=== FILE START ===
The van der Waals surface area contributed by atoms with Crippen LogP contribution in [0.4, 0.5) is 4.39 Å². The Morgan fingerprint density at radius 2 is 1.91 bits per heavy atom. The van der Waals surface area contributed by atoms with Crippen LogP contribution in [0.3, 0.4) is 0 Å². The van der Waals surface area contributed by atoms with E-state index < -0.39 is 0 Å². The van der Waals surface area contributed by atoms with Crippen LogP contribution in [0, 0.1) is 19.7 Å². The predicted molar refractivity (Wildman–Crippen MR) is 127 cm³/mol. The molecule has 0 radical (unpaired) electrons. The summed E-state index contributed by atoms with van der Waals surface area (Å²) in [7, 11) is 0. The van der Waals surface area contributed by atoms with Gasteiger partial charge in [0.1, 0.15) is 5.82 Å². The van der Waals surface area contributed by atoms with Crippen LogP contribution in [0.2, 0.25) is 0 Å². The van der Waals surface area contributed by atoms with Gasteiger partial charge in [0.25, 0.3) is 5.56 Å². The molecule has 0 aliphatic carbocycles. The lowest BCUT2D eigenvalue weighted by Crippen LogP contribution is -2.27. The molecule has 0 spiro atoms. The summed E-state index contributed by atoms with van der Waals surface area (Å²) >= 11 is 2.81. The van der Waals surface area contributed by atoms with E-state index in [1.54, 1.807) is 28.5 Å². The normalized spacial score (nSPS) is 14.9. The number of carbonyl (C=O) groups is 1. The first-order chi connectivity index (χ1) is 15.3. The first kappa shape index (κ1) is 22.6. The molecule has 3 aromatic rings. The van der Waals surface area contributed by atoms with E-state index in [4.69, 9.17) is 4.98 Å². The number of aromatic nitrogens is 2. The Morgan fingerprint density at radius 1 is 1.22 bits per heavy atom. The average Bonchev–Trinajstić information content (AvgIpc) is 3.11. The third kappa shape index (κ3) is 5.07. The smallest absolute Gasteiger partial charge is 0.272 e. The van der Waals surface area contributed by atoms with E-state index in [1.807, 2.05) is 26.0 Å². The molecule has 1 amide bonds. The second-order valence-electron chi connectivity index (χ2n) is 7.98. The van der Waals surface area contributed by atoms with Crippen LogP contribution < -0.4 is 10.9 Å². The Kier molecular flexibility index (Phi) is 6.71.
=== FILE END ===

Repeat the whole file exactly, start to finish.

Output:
The van der Waals surface area contributed by atoms with Crippen LogP contribution in [0.4, 0.5) is 4.39 Å². The Morgan fingerprint density at radius 2 is 1.91 bits per heavy atom. The van der Waals surface area contributed by atoms with Crippen LogP contribution in [0.3, 0.4) is 0 Å². The van der Waals surface area contributed by atoms with E-state index < -0.39 is 0 Å². The van der Waals surface area contributed by atoms with Crippen LogP contribution in [0, 0.1) is 19.7 Å². The predicted molar refractivity (Wildman–Crippen MR) is 127 cm³/mol. The molecule has 0 radical (unpaired) electrons. The summed E-state index contributed by atoms with van der Waals surface area (Å²) in [7, 11) is 0. The van der Waals surface area contributed by atoms with Gasteiger partial charge in [0.1, 0.15) is 5.82 Å². The van der Waals surface area contributed by atoms with Crippen LogP contribution in [0.2, 0.25) is 0 Å². The van der Waals surface area contributed by atoms with Gasteiger partial charge in [0.25, 0.3) is 5.56 Å². The molecule has 0 aliphatic carbocycles. The lowest BCUT2D eigenvalue weighted by Crippen LogP contribution is -2.27. The molecule has 0 spiro atoms. The summed E-state index contributed by atoms with van der Waals surface area (Å²) >= 11 is 2.81. The van der Waals surface area contributed by atoms with E-state index in [1.54, 1.807) is 28.5 Å². The normalized spacial score (nSPS) is 14.9. The number of carbonyl (C=O) groups is 1. The first-order chi connectivity index (χ1) is 15.3. The first kappa shape index (κ1) is 22.6. The molecule has 3 aromatic rings. The van der Waals surface area contributed by atoms with E-state index in [4.69, 9.17) is 4.98 Å². The number of aromatic nitrogens is 2. The Morgan fingerprint density at radius 1 is 1.22 bits per heavy atom. The average Bonchev–Trinajstić information content (AvgIpc) is 3.11. The third kappa shape index (κ3) is 5.07. The smallest absolute Gasteiger partial charge is 0.272 e. The van der Waals surface area contributed by atoms with E-state index in [1.807, 2.05) is 26.0 Å². The molecule has 1 amide bonds. The second-order valence-electron chi connectivity index (χ2n) is 7.98. The van der Waals surface area contributed by atoms with Crippen LogP contribution < -0.4 is 10.9 Å². The Kier molecular flexibility index (Phi) is 6.71.